The Ape Woman

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The Ape Woman
The Ape Woman.jpg
Film poster
Directed byMarco Ferreri
Written byRafael Azcona
Marco Ferreri
Produced byCarlo Ponti
StarringUgo Tognazzi
CinematographyAldo Tonti
Edited byMario Serandrei
Music byTeo Usuelli
Release date
  • 1964 (1964)
Running time
100 minutes

The Ape Woman (Italian: La donna scimmia, French: Le Mari de la femme à barbe) is a 1964 Italian-French drama film directed by Marco Ferreri. It was entered into the 1964 Cannes Film Festival.[1] The film was inspired by the real-life story of Julia Pastrana a 19th-century woman exploited as a freak show attraction by her manager Theodore Lent.

In 2008, the film was selected to enter the list of the 100 Italian films to be saved.[2][3][4]


Marie, the "Ape Woman", is completely covered with hair; the entrepreneur Focaccia discovers her in a convent in Naples; he marries her (a condition imposed by the nuns) and begins exhibiting her to the public. He tries to sell her to a man who insists on her virginity, but she is a little reluctant. After tasting success in Paris, she dies during childbirth. Focaccia recovers her mummy from the museum of natural history and exhibits it in Naples.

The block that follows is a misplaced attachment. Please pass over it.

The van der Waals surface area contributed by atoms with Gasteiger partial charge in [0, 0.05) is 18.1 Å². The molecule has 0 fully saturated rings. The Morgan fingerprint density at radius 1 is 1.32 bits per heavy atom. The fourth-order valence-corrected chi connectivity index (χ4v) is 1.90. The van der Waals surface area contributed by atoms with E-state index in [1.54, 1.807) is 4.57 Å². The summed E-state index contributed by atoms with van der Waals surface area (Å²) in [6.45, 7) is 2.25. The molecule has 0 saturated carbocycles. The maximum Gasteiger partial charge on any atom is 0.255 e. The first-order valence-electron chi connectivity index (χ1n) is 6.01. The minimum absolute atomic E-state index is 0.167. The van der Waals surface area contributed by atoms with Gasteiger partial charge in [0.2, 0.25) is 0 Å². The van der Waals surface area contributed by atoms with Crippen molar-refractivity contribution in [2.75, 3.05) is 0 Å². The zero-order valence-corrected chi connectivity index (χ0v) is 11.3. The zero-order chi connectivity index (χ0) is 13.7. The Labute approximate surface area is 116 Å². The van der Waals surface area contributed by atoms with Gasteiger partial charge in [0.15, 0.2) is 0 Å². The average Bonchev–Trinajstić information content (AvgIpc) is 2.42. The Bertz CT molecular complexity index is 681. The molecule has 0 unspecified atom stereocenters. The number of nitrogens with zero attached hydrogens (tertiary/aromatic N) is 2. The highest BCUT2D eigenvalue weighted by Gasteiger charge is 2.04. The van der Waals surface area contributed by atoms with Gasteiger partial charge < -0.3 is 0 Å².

The Ape Woman was released in 4K restoration[5] on Blu-ray and digital platforms on 11 October 2021.[6]

See also[edit]


  1. ^ "Festival de Cannes: The Ape Woman". Retrieved 15 October 2021.
  2. ^ Massimo Bertarelli, Il cinema italiano in 100 film: i 100 film da salvare, Gremese Editore, 2004, ISBN 88-8440-340-5.
  3. ^ Massimo Borriello (4 March 2008). "Cento film e un'Italia da non dimenticare" [One hundred films and an Italy not to be forgotten]. Movieplayer (in Italian). Retrieved 15 October 2021.
  4. ^ "Ecco i cento film italiani da salvare" [Here are the hundred Italian films worth saving]. Corriere della Sera. 28 February 2008. Retrieved 15 October 2021.
  5. ^ "The Ape Woman". Film Authority. Retrieved 15 October 2021.
  6. ^ Bradshaw, Peter (7 October 2021). "The Ape Woman review – freakshow satire with bizarre alternative-ending payoff". The Guardian. Retrieved 15 October 2021.

External links[edit]